PS It is tempting to ask if anyone has a fruitcake from last year that I can regift to Moon Pappy. However, thanks to the Internet, this story has a happy ending.

Arts Pick: unstable utopia

unstable utopia
Today’s pick is another piece by a popular Philadelphia artist. In many respects, it is similar to her last installation, reviewed here. Note the similarities–especially the limited palette and unstable medium. However, the new work is bolder and more innovative, perhaps even groundbreaking. The canvas has been cleverly placed in a high traffic area, and if the piece’s strategic location doesn’t attract the attention of passers-by, the contrast between the dark, solid background and the luminous subjects surely will.

Appropriately, the images at the bottom right of the canvas provide an overall sense of stability to the work. The flower and the unnamed amphibian represent a childlike, optimistic perspective of nature. This utopia, however, is overshadowed by the impending chaos in the upper-left corner, moving towards it in a classic z-pattern. And it’s this progression that epitomizes the piece’s theme. The artist has abstracted the violent forces that are ever-present in today’s world and depicted their impending detonation. Will the idyllic, pastoral scene survive the onslaught?

Franz Ferdinand versus the raspberries

berries
How often in life do you get to have fresh, Lancaster County strawberries and raspberries at the same time? These moments are rare, my friends, and a cause for much celebration.

But life is full of bad timing and difficult choices. Tomorrow, Franz Ferdinand will be performing at the Union Square Virgin Megastore in New York City, and the plan was catch a train from Philly and rub elbows with the cool people. But how can I spend the day in NYC knowing that the strawberries await and are becoming less luscious with each passing moment? Can I allow Franz Ferdinand to prevent the raspberries from fulfilling their destiny as a delicious pie?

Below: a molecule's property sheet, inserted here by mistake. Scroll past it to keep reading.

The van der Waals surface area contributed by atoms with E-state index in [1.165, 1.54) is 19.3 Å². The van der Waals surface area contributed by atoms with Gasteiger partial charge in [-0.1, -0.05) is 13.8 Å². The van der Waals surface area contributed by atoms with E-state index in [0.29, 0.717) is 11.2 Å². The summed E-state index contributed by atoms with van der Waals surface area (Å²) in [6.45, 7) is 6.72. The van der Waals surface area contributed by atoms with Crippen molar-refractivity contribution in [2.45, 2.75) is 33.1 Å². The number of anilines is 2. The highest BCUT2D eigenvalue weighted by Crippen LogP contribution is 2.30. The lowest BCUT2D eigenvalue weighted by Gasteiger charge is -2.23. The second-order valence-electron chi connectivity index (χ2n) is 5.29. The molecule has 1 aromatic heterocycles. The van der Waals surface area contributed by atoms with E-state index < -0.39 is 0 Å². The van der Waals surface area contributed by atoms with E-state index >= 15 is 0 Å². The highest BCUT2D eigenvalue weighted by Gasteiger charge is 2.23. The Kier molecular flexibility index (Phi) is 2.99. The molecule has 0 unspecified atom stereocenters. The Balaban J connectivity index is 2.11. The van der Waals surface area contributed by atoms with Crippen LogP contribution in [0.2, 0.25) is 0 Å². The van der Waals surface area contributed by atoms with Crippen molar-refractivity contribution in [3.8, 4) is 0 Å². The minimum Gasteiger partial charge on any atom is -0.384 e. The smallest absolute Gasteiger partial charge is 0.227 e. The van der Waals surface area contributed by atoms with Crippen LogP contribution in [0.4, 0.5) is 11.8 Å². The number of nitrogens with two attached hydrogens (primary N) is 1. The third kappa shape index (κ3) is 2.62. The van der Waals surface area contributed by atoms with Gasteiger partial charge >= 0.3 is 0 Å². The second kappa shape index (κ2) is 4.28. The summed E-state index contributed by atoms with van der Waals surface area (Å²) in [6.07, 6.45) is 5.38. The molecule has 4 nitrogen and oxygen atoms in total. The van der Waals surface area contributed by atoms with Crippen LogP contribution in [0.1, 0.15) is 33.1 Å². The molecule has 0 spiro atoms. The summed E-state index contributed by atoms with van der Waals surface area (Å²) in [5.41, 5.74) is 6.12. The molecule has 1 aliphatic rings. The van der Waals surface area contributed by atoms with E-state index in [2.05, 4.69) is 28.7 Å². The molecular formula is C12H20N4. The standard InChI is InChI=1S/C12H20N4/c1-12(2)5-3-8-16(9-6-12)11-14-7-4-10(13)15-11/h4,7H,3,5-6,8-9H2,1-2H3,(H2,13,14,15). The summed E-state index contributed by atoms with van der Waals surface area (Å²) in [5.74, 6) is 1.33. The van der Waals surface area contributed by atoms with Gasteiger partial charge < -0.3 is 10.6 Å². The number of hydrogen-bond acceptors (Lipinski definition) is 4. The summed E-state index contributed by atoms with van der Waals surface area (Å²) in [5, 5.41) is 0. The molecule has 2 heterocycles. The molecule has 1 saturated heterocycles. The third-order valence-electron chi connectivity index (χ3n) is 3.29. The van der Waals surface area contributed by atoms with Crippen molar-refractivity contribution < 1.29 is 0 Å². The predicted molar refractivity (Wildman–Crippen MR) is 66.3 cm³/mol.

Sorry, Franz Ferdinand.
Continue reading “Franz Ferdinand versus the raspberries”

Wadjda

The first movie made in a country without movie theatres and directed by a woman where women are second class citizens would be worth seeing, regardless of how good it is. But Wadjda is good.

What is it about movies with bicycles? This one features a ten-year-old Saudi Arabian girl, Wadjda, who wants nothing more than to get a bike, even though her mother warns that “you won’t be able to have children if you ride a bike.”

Wadjda, however, is less about the bike and more about showing the daily inconveniences of being a woman in Saudi Arabia. And truly, I’ve never thought beyond the injustice of women’s treatment in that country to consider the countless daily inconveniences caused by the rules there. Relying on a driver to get you to work, controlling the volume of your voice around men, or, for example, directing a film via walkie talkie since you’re not allowed to speak directly to the male actors you’ve hired.

Thank you, Haifaa Al Mansour, for giving us this glimpse into your country. May your film be the first of many created by Saudi women.

Fahrenheit 9/11. Also, what is Ray Bradbury’s damage?

People everywhere are writing about Fahrenheit 9/11. I mostly agree with this review at IMDB, so I won’t add to the discussion except to say that, whatever else you think of him, Michael Moore does not make boring movies.

But why oh why is Ray Bradbury being such a cranky old curmudgeon about the film’s title? I hate speaking ill of the man; Fahrenheit 451, along with 1984, The Handmaid’s Tale, Brave New World, etc., represents one of my favorite genres: “apocalyptic futures that could happen if you all don’t pay attention.”

The internet has been full of angry Ray Bradbury stories for the past few weeks, but I got mad all over again when I heard Tuesday’s interview on the radio program Here and Now.

I hope this film sinks away and is forgotten.

Nice. If any filmmaker wishes to use the title of a Good Grief! post, he or she should feel free to do so. Words of Wisdom From Your Toilet, Dating Polar Bears, and Roy Orbison and the Infidel Ray would make fascinating documentaries.

Cheesesteak gate: politics as usual

cheese wiz
Having a weblog is great because you get to be a self-proclaimed expert on any topic. It’s all about being a micro journalist and fighting The Man. You better watch out, The Man, because there’s a bunch of people with laptops and broadband connections who are gonna bring you down.